This study aimed to determine the effect of age on febrile response in patients with healthcare-associated bloodstream infection (BSI).
This was a retrospective observational study using medical records as the primary source of data. Three indicators measured body temperature changes: basal body temperature (BBT), body temperature at infection onset (onset T), and maximum temperature (max T) during the infection period.
In a sample of 230 patients there was no significant correlation between BBT or onset T and age. Max T was significantly correlated with age (r = −.191, p = .004). There was wide variation in onset T in all age groups.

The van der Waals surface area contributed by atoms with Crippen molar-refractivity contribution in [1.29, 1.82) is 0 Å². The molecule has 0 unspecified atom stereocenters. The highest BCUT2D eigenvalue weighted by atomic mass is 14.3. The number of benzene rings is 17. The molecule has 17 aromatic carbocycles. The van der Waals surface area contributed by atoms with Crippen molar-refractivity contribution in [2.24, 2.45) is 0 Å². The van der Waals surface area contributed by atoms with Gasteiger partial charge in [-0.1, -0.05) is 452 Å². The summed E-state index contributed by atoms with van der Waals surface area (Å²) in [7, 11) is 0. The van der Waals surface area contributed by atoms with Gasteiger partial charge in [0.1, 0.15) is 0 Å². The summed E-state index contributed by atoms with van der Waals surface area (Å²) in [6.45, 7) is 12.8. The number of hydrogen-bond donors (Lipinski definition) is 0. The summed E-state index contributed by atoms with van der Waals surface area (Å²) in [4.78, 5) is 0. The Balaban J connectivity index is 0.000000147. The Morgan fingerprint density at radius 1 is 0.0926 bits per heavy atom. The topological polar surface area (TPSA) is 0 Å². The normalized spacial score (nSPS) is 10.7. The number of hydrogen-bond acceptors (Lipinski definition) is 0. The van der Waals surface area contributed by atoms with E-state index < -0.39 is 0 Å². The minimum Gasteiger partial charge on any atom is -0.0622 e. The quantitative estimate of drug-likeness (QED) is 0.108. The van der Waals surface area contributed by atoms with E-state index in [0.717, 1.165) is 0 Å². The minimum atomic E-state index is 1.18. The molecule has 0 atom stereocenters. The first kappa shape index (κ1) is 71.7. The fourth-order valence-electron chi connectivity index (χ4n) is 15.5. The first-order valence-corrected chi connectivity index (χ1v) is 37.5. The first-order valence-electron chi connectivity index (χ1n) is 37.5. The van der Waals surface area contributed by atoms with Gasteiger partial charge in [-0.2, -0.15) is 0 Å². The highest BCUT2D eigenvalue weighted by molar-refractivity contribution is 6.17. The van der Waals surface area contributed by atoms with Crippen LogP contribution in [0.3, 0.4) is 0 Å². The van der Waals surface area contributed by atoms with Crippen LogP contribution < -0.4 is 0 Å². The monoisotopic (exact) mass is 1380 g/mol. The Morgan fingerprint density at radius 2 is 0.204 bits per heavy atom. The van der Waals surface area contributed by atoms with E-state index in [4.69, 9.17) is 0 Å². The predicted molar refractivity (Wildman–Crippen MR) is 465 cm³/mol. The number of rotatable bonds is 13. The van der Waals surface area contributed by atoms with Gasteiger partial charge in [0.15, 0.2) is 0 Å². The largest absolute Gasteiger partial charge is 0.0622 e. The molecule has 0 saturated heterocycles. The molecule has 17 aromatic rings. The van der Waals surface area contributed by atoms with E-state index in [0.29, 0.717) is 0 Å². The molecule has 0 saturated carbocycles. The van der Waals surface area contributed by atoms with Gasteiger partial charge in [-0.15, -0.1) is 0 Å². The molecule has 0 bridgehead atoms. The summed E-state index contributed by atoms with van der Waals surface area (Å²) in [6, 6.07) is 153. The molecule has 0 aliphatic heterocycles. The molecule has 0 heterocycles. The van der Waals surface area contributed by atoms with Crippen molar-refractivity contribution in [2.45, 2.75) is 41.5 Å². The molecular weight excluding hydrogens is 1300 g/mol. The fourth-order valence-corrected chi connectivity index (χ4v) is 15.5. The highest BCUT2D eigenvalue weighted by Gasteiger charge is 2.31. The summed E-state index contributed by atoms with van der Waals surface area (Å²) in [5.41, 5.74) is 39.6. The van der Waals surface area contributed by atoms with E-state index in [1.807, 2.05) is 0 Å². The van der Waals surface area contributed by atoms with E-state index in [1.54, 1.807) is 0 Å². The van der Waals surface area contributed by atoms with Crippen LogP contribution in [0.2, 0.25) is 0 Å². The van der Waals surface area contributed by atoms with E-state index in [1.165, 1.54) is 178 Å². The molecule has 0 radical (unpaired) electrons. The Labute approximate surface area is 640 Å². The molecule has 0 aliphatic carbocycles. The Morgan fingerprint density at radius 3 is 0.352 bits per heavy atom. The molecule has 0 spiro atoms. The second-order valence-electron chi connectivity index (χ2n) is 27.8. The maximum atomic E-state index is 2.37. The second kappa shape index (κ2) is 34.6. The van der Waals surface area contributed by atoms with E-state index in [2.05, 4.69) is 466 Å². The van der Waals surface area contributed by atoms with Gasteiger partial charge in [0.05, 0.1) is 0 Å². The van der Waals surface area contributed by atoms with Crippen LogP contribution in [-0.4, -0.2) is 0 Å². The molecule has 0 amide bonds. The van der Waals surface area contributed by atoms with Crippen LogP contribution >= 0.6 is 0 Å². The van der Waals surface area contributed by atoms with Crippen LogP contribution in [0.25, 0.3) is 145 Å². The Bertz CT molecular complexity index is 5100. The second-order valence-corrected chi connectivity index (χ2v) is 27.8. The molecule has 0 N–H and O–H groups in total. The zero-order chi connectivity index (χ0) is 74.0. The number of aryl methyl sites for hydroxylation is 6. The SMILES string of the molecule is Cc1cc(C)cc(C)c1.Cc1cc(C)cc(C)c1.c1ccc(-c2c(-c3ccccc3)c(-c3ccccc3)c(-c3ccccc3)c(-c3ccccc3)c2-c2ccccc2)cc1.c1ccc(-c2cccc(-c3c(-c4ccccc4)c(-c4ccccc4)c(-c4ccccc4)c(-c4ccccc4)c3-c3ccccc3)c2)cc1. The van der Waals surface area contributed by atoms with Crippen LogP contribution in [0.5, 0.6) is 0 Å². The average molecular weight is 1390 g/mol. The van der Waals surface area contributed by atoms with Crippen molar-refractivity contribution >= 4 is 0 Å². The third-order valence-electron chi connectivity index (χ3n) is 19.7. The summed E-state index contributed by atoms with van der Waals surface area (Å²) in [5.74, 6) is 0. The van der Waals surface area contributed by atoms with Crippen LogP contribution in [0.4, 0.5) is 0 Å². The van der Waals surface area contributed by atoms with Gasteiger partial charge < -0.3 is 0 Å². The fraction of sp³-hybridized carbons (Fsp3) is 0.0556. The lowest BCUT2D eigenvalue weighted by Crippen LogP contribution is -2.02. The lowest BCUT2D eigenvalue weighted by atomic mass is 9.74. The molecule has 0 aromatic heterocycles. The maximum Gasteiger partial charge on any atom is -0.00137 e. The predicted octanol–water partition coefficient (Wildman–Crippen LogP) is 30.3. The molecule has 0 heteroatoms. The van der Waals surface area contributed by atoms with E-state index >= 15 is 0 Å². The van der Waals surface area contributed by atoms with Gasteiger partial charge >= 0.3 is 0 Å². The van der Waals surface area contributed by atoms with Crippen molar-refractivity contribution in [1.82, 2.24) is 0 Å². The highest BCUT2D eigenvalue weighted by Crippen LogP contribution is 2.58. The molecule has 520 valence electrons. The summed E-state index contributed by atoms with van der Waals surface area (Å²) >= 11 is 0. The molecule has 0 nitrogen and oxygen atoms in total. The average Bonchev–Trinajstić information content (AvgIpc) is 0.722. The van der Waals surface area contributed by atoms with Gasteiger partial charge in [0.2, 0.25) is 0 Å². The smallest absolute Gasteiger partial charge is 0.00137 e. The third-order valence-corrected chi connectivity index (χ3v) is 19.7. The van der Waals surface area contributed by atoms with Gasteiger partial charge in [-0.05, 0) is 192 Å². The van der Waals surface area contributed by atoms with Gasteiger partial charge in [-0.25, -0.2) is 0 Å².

Age showed no effect on BBT and onset T, but blunted max T in patients with bacteremia. This variability in onset T in all age groups emphasizes the need for early recognition of subtle signs of infection and the need to use an individualized definition of fever.